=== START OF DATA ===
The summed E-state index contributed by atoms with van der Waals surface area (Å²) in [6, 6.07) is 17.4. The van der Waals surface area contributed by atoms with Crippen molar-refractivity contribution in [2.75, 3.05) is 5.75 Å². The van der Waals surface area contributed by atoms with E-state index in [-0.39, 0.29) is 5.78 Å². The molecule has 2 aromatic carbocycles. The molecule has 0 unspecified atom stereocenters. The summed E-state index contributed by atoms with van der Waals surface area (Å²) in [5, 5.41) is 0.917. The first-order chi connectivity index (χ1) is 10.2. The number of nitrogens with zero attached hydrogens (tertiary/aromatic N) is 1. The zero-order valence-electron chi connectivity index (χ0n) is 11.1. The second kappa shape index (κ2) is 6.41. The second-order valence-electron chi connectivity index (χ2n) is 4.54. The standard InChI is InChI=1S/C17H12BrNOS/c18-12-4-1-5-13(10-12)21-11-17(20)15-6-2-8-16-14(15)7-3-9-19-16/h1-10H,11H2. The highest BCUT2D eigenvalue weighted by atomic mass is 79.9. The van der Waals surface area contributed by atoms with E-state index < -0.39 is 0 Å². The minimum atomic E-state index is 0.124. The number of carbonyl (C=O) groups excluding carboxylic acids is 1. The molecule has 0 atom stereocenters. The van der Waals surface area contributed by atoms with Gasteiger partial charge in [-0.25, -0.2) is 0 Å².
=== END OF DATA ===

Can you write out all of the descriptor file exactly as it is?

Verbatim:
The summed E-state index contributed by atoms with van der Waals surface area (Å²) in [6, 6.07) is 17.4. The van der Waals surface area contributed by atoms with Crippen molar-refractivity contribution in [2.75, 3.05) is 5.75 Å². The van der Waals surface area contributed by atoms with E-state index in [-0.39, 0.29) is 5.78 Å². The molecule has 2 aromatic carbocycles. The molecule has 0 unspecified atom stereocenters. The summed E-state index contributed by atoms with van der Waals surface area (Å²) in [5, 5.41) is 0.917. The first-order chi connectivity index (χ1) is 10.2. The number of nitrogens with zero attached hydrogens (tertiary/aromatic N) is 1. The zero-order valence-electron chi connectivity index (χ0n) is 11.1. The second kappa shape index (κ2) is 6.41. The second-order valence-electron chi connectivity index (χ2n) is 4.54. The standard InChI is InChI=1S/C17H12BrNOS/c18-12-4-1-5-13(10-12)21-11-17(20)15-6-2-8-16-14(15)7-3-9-19-16/h1-10H,11H2. The highest BCUT2D eigenvalue weighted by atomic mass is 79.9. The van der Waals surface area contributed by atoms with E-state index < -0.39 is 0 Å². The minimum atomic E-state index is 0.124. The number of carbonyl (C=O) groups excluding carboxylic acids is 1. The molecule has 0 atom stereocenters. The van der Waals surface area contributed by atoms with Gasteiger partial charge in [-0.25, -0.2) is 0 Å².